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How To Order Your Prescription Aviator Sunglasses Online

by John M. White |

Prescription Aviator Sunglasses

Ordering prescription aviator sunglasses online can often be difficult and confusing. For example, there are different lens materials you can choose from. The choice of lens materials will impact lens tint, eye protection, durability and impact protection. The lens material will also affect options such as scratch resistant or anti-reflective coatings.

Where To Start

The first thing you need is a current eyewear prescription that is less than one (1) year old. Get your eyes examined and make sure the optometrist give you your prescription. By law optometrists can not refuse to give you your prescription or insist that you purchase your glasses or sunglasses from them.

Your Eyeglass Prescription: It's Yours To Keep

Prescription Form For Prescription SunglassesYou do not need to worry that you can't get your prescription from the eye doctor because in 1980 the Federal Trade Commission passed the Prescription Release Rule which is law.
This rule requires eye doctors (both optometrists and ophthalmologists) to give patients a copy of their eyeglass prescription at the end of an eye exam.
Your eye doctor must give you a copy of the prescription whether or not you ask for it. Eye doctors may not condition the release of your prescription on your agreement to purchase eyeglasses from them and they can not charge you a fee to release your prescription. They also may not disclaim liability for the accuracy of the prescription if you purchase prescription eyewear elsewhere.

What You Need To Know

There are a few things you need to do prior to ordering a pair of prescription sunglasses online:

    Understand Your Prescription

    Eyeglass Prescripton FormThere are a few things you should know about your eyeglass prescription. The abbreviations "OD" and "OS" are the abbreviations for the Latin terms oculus dexter and oculs sinister. OD means the right eye and "OS" means the left eye. However, in some cases the prescription will use the abbreviations "RE" (right eye) and "LE" (left eye) instead. On your prescription form the information for the right eye (OD) comes before the information for the left eye (OS). Eye doctors write prescriptions in this way to avoid making errors because when they face you they see your right eye on the left first and your left eye on the right second.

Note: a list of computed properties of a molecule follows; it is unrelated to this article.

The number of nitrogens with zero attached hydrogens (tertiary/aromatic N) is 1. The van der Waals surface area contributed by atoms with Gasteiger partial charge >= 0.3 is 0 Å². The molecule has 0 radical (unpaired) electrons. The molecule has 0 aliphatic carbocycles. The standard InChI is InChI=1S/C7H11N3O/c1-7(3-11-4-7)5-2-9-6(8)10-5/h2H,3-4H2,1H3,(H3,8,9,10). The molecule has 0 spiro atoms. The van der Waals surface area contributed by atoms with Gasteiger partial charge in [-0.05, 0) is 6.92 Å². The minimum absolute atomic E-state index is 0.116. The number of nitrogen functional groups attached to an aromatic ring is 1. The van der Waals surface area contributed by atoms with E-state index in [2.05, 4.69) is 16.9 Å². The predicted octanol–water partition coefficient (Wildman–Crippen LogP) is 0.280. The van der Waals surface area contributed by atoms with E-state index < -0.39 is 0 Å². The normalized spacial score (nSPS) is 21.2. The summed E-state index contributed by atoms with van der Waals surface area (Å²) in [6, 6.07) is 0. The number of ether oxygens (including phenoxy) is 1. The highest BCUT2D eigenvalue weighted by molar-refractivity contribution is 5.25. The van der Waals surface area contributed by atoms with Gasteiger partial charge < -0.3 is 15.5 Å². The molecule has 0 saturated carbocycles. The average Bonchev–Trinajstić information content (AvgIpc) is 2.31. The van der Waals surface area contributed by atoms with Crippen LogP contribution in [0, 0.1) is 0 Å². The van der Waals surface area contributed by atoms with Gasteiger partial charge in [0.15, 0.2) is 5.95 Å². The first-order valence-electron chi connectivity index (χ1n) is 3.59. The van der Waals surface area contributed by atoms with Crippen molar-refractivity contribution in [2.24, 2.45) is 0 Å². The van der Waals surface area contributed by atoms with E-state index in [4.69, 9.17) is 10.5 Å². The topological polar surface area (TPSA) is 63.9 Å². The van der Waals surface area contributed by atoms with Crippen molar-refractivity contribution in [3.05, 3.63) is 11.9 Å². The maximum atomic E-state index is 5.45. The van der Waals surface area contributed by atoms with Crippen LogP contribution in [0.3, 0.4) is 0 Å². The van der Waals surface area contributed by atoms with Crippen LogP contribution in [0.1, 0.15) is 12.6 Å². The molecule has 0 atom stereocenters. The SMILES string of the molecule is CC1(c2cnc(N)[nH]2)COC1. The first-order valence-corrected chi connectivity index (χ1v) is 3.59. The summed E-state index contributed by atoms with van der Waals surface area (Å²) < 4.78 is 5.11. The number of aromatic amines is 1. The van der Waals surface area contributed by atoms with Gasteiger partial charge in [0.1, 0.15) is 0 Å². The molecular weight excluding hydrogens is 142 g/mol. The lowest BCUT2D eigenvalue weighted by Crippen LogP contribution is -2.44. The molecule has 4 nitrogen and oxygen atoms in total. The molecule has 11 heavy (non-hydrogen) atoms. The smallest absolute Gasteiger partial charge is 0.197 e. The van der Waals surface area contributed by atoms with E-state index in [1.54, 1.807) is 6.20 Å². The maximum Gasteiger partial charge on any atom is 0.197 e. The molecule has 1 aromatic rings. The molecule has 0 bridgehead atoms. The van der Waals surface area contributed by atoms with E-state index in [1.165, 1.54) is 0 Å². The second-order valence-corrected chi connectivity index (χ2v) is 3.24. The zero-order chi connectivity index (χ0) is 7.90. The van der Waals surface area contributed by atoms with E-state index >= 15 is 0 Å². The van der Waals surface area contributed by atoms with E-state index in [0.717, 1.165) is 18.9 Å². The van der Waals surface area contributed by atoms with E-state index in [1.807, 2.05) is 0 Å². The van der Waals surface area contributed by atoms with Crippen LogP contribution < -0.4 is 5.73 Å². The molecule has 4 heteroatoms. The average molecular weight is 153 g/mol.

Other Terms Used In Your Eyeglass Prescription

    Sphere (SPH): This number correlates to the amount of lens power, measured in diopters, prescribed to correct nearsightedness or farsightedness. If the number for Sphere has a minus sign (-) then you are nearsighted; if the number for Sphere has a plus sign (+) or is not preceded by any sign you are farsighted. Cylinder (CYL):Eye Protractor For Measuring Cylinder for Eyeglass Prescriptions This is used to indicate the amount of lens power for astigmatism. When nothing appears in this column then you have little or no astigmatism. Pupillary Distance (PD): This number is the distance between the center of your pupils (the black dots in the middle of your eyes). An accurate PD measurement is critical if you are getting progressive lenses. PD is also important to make sure you have because it tells the lens provider where the center of your vision is.

    Single Vision, Bi-Focal and Progressive Lenses

    Single Vision Lenses

    Single Vision Lens The most common lenses are single vision lenses that have the same optical focal point or correction over the entire area of the lens. Single vision lenses correct for only one distance. If they correct for far distance then the person's eyes must be able quickly adjust to read and see objects close up without correction. This is because the human eye must change focus from distance to close up in 350 milliseconds or less in order to see things clearly up close. When the person's eyes cannot adjust quickly they may need a separate pair of single vision glasses for near distances, or else use a multi-focal lens

    Bi-Focal Lenses

    Bi-Focal Lenses Bi-focal lenses contain two lens powers which are typically separated by a thin line running horizontally across the lens. We usually recommend bi-focal lenses for adults over age 40 to compensate for presbyopia. In these cases, the bottom portion of the bifocal lens reduces the amount of focusing effort required to see near objects clearly.

    Progressive Lenses